The day of the referendum is fast approaching and the statements of doom are coming out from both sides. The pro-Remain warnings have been dismissed as “Project Fear” by Brexiteers, but how many of Vote Leave’s—the main Brexit group—claims are bullshit? Well, at least 5, as I am more than happy to explain.
1) Turkey is joining the EU (and this will doom the NHS forever)
Any politician that makes this claim is being highly disingenuous. Vote Leave-affiliated politicians like Boris Johnson and Michael Gove will know perfectly well that for Turkey to join the EU, it would have to adopt EU policies in 35 fields — or chapters, in EU-speak. To date, Turkey has closed just one chapter, and hasn’t even started negotiating on 20 others. It’s highly unlikely the country will ever join the EU if Erdogan continues establishing his autocracy, and even if it were, each member state would have the right to veto.
Vote Leave has attempted to dismiss the “veto” argument by highlighting David Cameron’s views on Turkish membership of the EU, but the fact is that the Prime Minister will be long gone before Turkey is ready to join, if not before EU enlargement is unfrozen in 2019.
2) EU membership costs us 350 million pounds every week
This just isn’t true. The government’s own data says as much.
InFacts calculates that the cost of membership is actually £120m a week, or £6.3bn a year, after taking the rebate, money sent to us from Brussels, and EU aid spending into account.
To put this in perspective, the deficit last fiscal year was £76bn. Take that as you will.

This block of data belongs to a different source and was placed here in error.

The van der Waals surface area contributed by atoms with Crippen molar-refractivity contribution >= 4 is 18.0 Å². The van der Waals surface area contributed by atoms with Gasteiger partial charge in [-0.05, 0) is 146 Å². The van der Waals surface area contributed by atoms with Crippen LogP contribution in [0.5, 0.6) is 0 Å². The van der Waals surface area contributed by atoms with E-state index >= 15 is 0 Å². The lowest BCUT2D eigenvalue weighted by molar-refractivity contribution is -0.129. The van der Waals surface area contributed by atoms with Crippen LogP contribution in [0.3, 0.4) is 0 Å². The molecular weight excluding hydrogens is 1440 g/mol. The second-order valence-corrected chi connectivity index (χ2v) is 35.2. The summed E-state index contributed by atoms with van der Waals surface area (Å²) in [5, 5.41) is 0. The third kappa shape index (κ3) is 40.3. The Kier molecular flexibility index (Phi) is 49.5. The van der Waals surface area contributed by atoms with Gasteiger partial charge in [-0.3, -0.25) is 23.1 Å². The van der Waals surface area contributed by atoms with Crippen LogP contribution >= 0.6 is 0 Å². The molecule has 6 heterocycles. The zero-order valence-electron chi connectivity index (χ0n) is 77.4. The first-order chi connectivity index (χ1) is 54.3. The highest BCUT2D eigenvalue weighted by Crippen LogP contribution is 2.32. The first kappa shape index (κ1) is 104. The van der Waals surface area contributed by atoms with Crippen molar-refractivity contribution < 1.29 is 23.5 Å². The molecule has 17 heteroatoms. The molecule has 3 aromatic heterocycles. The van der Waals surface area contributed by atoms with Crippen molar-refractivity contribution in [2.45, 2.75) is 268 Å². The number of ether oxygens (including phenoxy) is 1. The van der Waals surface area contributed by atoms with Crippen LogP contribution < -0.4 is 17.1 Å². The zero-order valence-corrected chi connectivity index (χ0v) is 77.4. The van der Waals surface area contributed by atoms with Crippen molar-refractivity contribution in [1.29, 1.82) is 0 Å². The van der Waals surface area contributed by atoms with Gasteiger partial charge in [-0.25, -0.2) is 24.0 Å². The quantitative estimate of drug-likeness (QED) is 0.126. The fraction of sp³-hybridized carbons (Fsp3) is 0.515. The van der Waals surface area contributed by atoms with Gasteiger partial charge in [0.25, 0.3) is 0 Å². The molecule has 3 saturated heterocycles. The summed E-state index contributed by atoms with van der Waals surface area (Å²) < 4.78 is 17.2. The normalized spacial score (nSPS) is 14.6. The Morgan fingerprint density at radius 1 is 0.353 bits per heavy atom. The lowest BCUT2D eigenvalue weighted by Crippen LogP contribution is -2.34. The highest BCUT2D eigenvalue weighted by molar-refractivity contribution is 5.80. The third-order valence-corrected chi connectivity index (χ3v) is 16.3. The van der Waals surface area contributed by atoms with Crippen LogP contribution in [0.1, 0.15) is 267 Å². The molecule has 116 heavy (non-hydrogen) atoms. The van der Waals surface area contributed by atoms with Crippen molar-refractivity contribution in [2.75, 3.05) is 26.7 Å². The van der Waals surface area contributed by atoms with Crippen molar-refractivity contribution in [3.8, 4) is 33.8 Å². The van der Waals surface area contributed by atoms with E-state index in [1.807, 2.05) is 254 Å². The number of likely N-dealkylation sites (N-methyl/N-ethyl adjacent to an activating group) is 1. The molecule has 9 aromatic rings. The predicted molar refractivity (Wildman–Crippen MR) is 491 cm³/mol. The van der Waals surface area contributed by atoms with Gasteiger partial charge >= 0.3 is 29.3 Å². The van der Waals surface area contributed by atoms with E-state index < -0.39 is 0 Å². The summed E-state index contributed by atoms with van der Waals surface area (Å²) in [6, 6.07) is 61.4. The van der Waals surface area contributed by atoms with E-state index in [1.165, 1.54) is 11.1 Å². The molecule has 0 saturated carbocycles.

3) The money reclaimed from leaving could be used to save the NHS
This claim operates under the assumption that our economy wouldn’t take a hit post-Brexit, bringing the “cost” of EU membership (which still isn’t as high as Brexiteers think it is) back to us with no losses. There’s no reason to think this is true, as various economists, institutions, politicians, and think tanks keep saying, but suppose it was. Vote Leave campaigners have no ability to influence government policy, and it’s doubtful that the politicians connected to Vote Leave — Boris, Farage, Gove, etc. — have suddenly become enthusiastic supporters of increased state spending.
4) 5.23 million more EU migrants will move to the UK by 2030
This figure relies largely on Turkey joining the EU in 2020, which it won’t.
The claims also assume Albania, Macedonia, Montenegro and Serbia will join the EU, and these countries are unlikely to close the 35 chapters by 2020 either.
5) EU migrants are putting the NHS under strain
EU migrants pay more taxes than they take out in welfare, making a net contribution of over £20bn. They’re also likely to be younger and healthier, meaning they use the NHS less, supporting our native aging population. Ultimately it’s an ageing population, poor diets, healthcare innovations and cuts to local authority budgets that put the NHS under strain — problems that won’t be fixed by leaving the EU and halting immigration.
If you ask me, Vote Leave’s reliance on baseless assertions, political opportunism and immigration-oriented scaremongering show the weakness of their case. And from the looks of the polls, a majority of people aren’t convinced either.
Follow and/or hurl abuse at me on Twitter @camerondechi